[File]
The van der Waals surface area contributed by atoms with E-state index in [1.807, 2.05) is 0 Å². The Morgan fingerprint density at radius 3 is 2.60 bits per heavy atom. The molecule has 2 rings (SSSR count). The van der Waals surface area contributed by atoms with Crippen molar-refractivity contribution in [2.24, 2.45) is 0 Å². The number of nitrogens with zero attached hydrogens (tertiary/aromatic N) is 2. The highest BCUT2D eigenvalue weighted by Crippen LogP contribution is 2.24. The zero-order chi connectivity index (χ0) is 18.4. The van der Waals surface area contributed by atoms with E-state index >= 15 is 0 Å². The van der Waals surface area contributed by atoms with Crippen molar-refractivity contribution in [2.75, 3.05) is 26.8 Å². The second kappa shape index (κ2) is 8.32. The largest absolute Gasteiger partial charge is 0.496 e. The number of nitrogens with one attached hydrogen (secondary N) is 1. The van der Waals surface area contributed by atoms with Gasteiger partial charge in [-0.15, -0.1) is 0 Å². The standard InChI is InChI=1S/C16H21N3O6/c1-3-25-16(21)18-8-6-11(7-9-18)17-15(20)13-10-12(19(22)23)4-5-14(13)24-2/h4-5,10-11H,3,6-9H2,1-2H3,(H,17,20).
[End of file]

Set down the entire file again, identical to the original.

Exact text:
The van der Waals surface area contributed by atoms with E-state index in [1.807, 2.05) is 0 Å². The Morgan fingerprint density at radius 3 is 2.60 bits per heavy atom. The molecule has 2 rings (SSSR count). The van der Waals surface area contributed by atoms with Crippen molar-refractivity contribution in [2.24, 2.45) is 0 Å². The number of nitrogens with zero attached hydrogens (tertiary/aromatic N) is 2. The highest BCUT2D eigenvalue weighted by Crippen LogP contribution is 2.24. The zero-order chi connectivity index (χ0) is 18.4. The van der Waals surface area contributed by atoms with E-state index >= 15 is 0 Å². The van der Waals surface area contributed by atoms with Crippen molar-refractivity contribution in [2.75, 3.05) is 26.8 Å². The second kappa shape index (κ2) is 8.32. The largest absolute Gasteiger partial charge is 0.496 e. The number of nitrogens with one attached hydrogen (secondary N) is 1. The van der Waals surface area contributed by atoms with Gasteiger partial charge in [-0.15, -0.1) is 0 Å². The standard InChI is InChI=1S/C16H21N3O6/c1-3-25-16(21)18-8-6-11(7-9-18)17-15(20)13-10-12(19(22)23)4-5-14(13)24-2/h4-5,10-11H,3,6-9H2,1-2H3,(H,17,20).